We live in interesting times: completely new industries do pop up out of the blue, spawning completely new roles & positions, business models, and organizational structures. Our dynamic environments require us to re-invent what felt like carved-in-stone and compose unique organizations that fit our purpose.
Obviously, sometimes we do it well, but on many occasions - we fail miserably. One of the most interesting cases of organizational design failure is known as the "bullshit jobs phenomenon". It was initially brought up by late David Graeber in this article, but he expanded on the very same topic in the following book, titled simply "Bullshit Jobs: A Theory".
Bullshit jobs 101
What's a "bullshit job"? It's a role/position with no meaning - it doesn't provide any real value (from the organizational and social perspective). Such a high-level definition is usually enough to trigger a heated discussion: people tend to have very different opinions of what is "the value" and what's not (especially if they feel it's their job being "attacked"). That's why Graeber has introduced five distinctive bullshit job categories:
- Flunkies - such people are like ... status symbols - their role is to increase the prestige of their bosses, make them appear more important (example: executive assistants, secretaries, doormen)
- Goons - goons exist only to oppose and counterbalance the other goons - the ones hired by the competition (example: marketing specialists, corporate legal, PR people)
- Duct tapers - are the living workarounds for the problems that could (and should) have been solved permanently instead (example: scheduling assistants, regression testers, maintenance software engineers)
- Box tickers - their value created is 'box ticking' - some administrative function that could disappear and no one would notice; they create an illusion of value where there's no value (example: policy administrators, process owners, communication managers)
- Taskmasters - living representation for apparatus of control where ... control isn't needed; usually busy with stuff like handing out the tasks, communication proxying or simply administering other bullshit jobs (example: many managerial positions)
Obviously, reality is rarely black and white. E.g., I knew executive assistants who did tremendous, unique, and unquestioningly valuable work and ... the one who represented the other end of the spectrum as well. It's not the labels that define us (and whether we deliver the value or not).
Take software engineers - those can be assigned to 100% bullshit responsibility areas (e.g. re-actively fix the data corruption caused by others' mistakes, without eliminating the root causes of the issues at all) as well.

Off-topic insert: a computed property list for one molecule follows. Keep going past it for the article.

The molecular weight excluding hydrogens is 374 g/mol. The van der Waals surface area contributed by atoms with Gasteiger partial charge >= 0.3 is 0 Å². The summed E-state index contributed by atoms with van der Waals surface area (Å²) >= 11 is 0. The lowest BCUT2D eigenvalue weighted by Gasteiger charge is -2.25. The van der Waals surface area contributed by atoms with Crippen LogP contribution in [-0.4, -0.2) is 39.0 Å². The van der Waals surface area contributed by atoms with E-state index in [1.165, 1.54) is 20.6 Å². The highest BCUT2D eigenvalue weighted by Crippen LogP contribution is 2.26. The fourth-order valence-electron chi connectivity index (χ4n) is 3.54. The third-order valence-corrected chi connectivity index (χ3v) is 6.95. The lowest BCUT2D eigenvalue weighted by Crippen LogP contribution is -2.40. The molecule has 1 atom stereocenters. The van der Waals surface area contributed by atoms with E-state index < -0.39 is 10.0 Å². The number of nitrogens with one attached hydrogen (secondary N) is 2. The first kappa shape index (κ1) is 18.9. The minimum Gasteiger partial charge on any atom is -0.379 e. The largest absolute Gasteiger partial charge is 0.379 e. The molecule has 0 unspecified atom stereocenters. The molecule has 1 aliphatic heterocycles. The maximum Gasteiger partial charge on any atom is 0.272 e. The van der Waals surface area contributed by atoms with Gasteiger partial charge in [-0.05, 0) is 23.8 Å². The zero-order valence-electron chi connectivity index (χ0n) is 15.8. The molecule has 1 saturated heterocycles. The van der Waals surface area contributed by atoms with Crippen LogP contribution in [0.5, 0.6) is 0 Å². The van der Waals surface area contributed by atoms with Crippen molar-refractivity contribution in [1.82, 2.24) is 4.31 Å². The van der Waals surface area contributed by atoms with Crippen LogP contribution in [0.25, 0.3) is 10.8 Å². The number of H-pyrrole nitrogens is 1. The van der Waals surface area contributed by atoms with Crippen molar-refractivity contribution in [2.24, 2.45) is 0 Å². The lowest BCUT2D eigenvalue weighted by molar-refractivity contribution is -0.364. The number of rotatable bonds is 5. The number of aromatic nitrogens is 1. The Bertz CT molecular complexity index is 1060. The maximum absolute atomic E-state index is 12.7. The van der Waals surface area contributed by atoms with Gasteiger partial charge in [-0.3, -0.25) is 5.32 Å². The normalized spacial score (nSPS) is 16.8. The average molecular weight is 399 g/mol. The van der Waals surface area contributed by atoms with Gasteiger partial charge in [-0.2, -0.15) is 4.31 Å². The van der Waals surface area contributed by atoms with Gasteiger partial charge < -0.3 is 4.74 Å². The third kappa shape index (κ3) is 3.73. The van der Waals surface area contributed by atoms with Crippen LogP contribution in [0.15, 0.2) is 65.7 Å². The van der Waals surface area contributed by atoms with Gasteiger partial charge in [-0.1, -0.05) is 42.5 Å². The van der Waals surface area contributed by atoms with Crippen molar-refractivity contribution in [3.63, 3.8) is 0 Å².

But what's wrong with actually performing a "bullshit job"? You're getting paid for that, correct? So there's some value FOR YOU - which seems the most pressing issue of the day. Well, I believe you realize it's a somehow short-sighted thinking:
- first of all, if there's truly no meaning in what you're doing, eventually someone will spot it one day - so you're just postponing the inevitable (trouble)
- how long can you remain motivated, knowing that your job either makes no sense or could be easily "fixed" with some automation/more thoughtful action?
- the more "bullshit jobs" in the organization, the worse the impact on: effectiveness, performance, and ... yes, organizational culture (because people are not blind, you know)
If so (people are not blind), why it's so easy to "spawn" a new bullshit job and why we're struggling so much with pinpointing and getting rid out of them? Well, there's nothing easier than "getting busy". A smart, creative individual can find multitudes of activities that create a deceptively convincing illusion of value. I don't assume any wrong intentions here (in 95% of cases, at least) - we tend to easily fool ourselves - because of our ignorance, self-preservation instincts, and because we tend to copycat others (in case of any doubt).
Bullshit jobs and you
Why do I raise this topic after all? Mainly because "bullshit jobs" aren't just a waste of money. Their impact can be much deeper:
- they multiply the communication paths
- they shatter organizational focus
- they increase the inertia (aka reduce the "agility")
- ... and water down any ownership/accountability
In my case - I've been trained thoroughly on detecting "bullshit jobs" as a consultant. There was a popular saying that:
"There's nothing wrong in spotting yourself redundant and asking to get removed (out of the project). The real (& unforgivable) issue is if the same realization comes from the paying client first."
So, back to you ... Can you spot any bullshit jobs/roles around you? Isn't there really any room you can identify - to simplify the workflow, cut off the deadwood, scrap the stowaways?
There are some frameworks/methods that truly "shine" here (yes, SAFe, I'm looking directly at you), but the reasons may be not "systemic" - e.g. many busy executives tend to create completely new positions to offload the particular problem ("problem managers") - it's usually very short-sighted and prone to "bullshit job syndrome", because it aims to solve the issue NOT by identifying (& eliminating) its root cause but by handling (& minimizing the impact of) its effects.